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When money is no object. Luxury-goods companies are riding a wave. According to a survey by Credit Suisse (opens in new tab), global millionaires (in U.S.-dollar terms) now number 47 million, accounting for 44% of the world’s wealth but less than 0.1% of the world’s population. You can decry this uneven distribution of riches, but you can also profit from it. According to Bain & Co. (opens in new tab), luxury-goods sales reached an estimated $300 billion in 2019, driven in large part by year-over-year growth of 18% to 20% in mainland China. Despite a slowdown in its economic growth rate, China has overtaken the U.S. as the country with the most rich people.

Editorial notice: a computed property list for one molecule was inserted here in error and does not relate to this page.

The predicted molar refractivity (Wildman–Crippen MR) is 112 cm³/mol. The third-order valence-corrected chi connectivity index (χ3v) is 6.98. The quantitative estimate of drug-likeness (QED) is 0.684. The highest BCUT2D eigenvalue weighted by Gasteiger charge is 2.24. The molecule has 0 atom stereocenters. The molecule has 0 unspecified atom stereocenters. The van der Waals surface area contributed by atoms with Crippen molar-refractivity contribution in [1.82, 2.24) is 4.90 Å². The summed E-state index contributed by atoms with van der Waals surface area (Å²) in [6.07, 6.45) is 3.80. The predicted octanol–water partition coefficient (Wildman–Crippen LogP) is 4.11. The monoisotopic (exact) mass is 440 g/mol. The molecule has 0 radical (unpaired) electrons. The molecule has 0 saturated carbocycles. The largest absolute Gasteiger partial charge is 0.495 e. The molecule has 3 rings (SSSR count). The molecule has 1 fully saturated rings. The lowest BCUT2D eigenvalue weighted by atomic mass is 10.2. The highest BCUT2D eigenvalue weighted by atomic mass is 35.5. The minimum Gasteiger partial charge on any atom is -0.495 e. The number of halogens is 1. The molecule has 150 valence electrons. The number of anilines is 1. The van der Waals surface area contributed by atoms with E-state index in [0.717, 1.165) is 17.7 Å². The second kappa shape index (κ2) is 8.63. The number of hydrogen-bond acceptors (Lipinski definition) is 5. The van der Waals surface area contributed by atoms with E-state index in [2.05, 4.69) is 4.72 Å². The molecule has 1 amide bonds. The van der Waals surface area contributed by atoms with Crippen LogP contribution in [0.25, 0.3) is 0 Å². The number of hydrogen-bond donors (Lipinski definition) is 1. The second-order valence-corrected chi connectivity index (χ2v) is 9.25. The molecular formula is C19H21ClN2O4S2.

Luxury-goods companies benefit from the power of individual brands—names that reek of style and quality but also of longevity. Investors often speak of “moats,” or protection against cutthroat competition that leads to stolen customers and lower prices. Patents provide moats, but powerful brand names are just as good—often better, in fact, because they persist. No one but Hermès can make a Hermès handbag, just as Rolex is renowned for its posh timepieces. Sure, they can be copied illegally, but other rich people—the audience that retail buyers most want to impress—know the real thing.

The largest of the luxury-goods firms is a marvel: LVMH Moët Hennessy Louis Vuitton (LVMUY (opens in new tab), $89), which, like Hermès and the privately owned fashion giant Chanel, is based in Paris. A conglomerate stitched together by the persuasive Bernard Arnault, who just surpassed Bill Gates as the world’s second-richest person, LVMH has a market capitalization (shares outstanding times stock price) of $220 billion, nearly three times that of Hermès.